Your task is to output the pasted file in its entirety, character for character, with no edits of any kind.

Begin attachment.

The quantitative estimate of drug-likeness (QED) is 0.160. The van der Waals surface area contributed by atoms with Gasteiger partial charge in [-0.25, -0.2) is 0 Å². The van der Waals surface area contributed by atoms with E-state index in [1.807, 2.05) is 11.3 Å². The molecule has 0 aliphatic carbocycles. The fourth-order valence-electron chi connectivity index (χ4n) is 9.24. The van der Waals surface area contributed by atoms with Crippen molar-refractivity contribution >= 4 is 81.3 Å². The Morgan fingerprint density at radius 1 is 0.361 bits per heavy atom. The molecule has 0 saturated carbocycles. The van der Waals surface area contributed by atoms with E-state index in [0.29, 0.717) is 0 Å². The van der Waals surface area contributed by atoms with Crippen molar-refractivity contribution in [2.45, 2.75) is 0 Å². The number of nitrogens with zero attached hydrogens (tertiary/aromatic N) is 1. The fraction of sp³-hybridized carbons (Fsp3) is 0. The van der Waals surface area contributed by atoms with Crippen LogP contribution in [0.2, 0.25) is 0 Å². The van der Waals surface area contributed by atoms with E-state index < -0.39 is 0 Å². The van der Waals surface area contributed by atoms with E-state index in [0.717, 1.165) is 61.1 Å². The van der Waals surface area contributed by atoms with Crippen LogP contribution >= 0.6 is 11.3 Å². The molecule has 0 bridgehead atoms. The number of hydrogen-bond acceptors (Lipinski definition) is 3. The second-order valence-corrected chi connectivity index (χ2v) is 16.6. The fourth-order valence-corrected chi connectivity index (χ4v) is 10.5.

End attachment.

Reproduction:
The quantitative estimate of drug-likeness (QED) is 0.160. The van der Waals surface area contributed by atoms with Gasteiger partial charge in [-0.25, -0.2) is 0 Å². The van der Waals surface area contributed by atoms with E-state index in [1.807, 2.05) is 11.3 Å². The molecule has 0 aliphatic carbocycles. The fourth-order valence-electron chi connectivity index (χ4n) is 9.24. The van der Waals surface area contributed by atoms with Crippen molar-refractivity contribution >= 4 is 81.3 Å². The Morgan fingerprint density at radius 1 is 0.361 bits per heavy atom. The molecule has 0 saturated carbocycles. The van der Waals surface area contributed by atoms with E-state index in [0.29, 0.717) is 0 Å². The van der Waals surface area contributed by atoms with Crippen molar-refractivity contribution in [2.45, 2.75) is 0 Å². The number of nitrogens with zero attached hydrogens (tertiary/aromatic N) is 1. The fraction of sp³-hybridized carbons (Fsp3) is 0. The van der Waals surface area contributed by atoms with Crippen LogP contribution in [0.2, 0.25) is 0 Å². The van der Waals surface area contributed by atoms with E-state index < -0.39 is 0 Å². The van der Waals surface area contributed by atoms with E-state index in [0.717, 1.165) is 61.1 Å². The van der Waals surface area contributed by atoms with Crippen LogP contribution >= 0.6 is 11.3 Å². The molecule has 0 bridgehead atoms. The number of hydrogen-bond acceptors (Lipinski definition) is 3. The second-order valence-corrected chi connectivity index (χ2v) is 16.6. The fourth-order valence-corrected chi connectivity index (χ4v) is 10.5.